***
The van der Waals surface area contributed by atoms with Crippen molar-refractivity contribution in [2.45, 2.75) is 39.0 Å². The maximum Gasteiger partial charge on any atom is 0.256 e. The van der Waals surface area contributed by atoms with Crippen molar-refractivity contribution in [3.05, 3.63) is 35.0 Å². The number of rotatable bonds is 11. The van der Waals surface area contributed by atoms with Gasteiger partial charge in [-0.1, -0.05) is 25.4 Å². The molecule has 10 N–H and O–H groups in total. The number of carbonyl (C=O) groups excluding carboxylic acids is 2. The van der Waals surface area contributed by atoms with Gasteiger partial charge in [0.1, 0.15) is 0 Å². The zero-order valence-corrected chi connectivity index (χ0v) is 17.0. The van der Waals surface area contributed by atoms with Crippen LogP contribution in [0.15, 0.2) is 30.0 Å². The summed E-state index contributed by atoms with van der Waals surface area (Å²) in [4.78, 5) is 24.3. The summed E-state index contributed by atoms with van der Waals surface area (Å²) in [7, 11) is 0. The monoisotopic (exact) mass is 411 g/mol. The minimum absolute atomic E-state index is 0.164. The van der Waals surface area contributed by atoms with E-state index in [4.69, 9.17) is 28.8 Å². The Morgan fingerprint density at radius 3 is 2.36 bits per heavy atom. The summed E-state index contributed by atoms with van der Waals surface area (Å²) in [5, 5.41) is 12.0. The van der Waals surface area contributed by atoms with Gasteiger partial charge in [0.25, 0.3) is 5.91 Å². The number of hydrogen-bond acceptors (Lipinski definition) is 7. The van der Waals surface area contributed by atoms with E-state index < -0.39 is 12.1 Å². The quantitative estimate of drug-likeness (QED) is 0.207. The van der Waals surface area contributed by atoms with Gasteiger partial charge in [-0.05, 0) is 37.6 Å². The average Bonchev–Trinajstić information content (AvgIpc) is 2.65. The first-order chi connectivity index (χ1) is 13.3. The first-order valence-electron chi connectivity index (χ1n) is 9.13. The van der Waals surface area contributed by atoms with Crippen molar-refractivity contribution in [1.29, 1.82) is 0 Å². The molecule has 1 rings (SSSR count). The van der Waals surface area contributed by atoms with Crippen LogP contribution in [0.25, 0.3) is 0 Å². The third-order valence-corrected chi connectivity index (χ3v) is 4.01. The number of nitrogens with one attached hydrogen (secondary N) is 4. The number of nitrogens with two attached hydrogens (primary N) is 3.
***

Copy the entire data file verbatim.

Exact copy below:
The van der Waals surface area contributed by atoms with Crippen molar-refractivity contribution in [2.45, 2.75) is 39.0 Å². The maximum Gasteiger partial charge on any atom is 0.256 e. The van der Waals surface area contributed by atoms with Crippen molar-refractivity contribution in [3.05, 3.63) is 35.0 Å². The number of rotatable bonds is 11. The van der Waals surface area contributed by atoms with Gasteiger partial charge in [-0.1, -0.05) is 25.4 Å². The molecule has 10 N–H and O–H groups in total. The number of carbonyl (C=O) groups excluding carboxylic acids is 2. The van der Waals surface area contributed by atoms with Gasteiger partial charge in [0.1, 0.15) is 0 Å². The zero-order valence-corrected chi connectivity index (χ0v) is 17.0. The van der Waals surface area contributed by atoms with Crippen LogP contribution in [0.15, 0.2) is 30.0 Å². The summed E-state index contributed by atoms with van der Waals surface area (Å²) in [4.78, 5) is 24.3. The summed E-state index contributed by atoms with van der Waals surface area (Å²) in [7, 11) is 0. The monoisotopic (exact) mass is 411 g/mol. The minimum absolute atomic E-state index is 0.164. The van der Waals surface area contributed by atoms with E-state index in [4.69, 9.17) is 28.8 Å². The Morgan fingerprint density at radius 3 is 2.36 bits per heavy atom. The summed E-state index contributed by atoms with van der Waals surface area (Å²) in [5, 5.41) is 12.0. The van der Waals surface area contributed by atoms with Gasteiger partial charge in [0.25, 0.3) is 5.91 Å². The number of hydrogen-bond acceptors (Lipinski definition) is 7. The van der Waals surface area contributed by atoms with E-state index < -0.39 is 12.1 Å². The quantitative estimate of drug-likeness (QED) is 0.207. The van der Waals surface area contributed by atoms with Gasteiger partial charge in [-0.05, 0) is 37.6 Å². The average Bonchev–Trinajstić information content (AvgIpc) is 2.65. The first-order chi connectivity index (χ1) is 13.3. The first-order valence-electron chi connectivity index (χ1n) is 9.13. The van der Waals surface area contributed by atoms with Crippen molar-refractivity contribution in [1.29, 1.82) is 0 Å². The molecule has 1 rings (SSSR count). The van der Waals surface area contributed by atoms with Crippen LogP contribution in [0.25, 0.3) is 0 Å². The third-order valence-corrected chi connectivity index (χ3v) is 4.01. The number of nitrogens with one attached hydrogen (secondary N) is 4. The number of nitrogens with two attached hydrogens (primary N) is 3.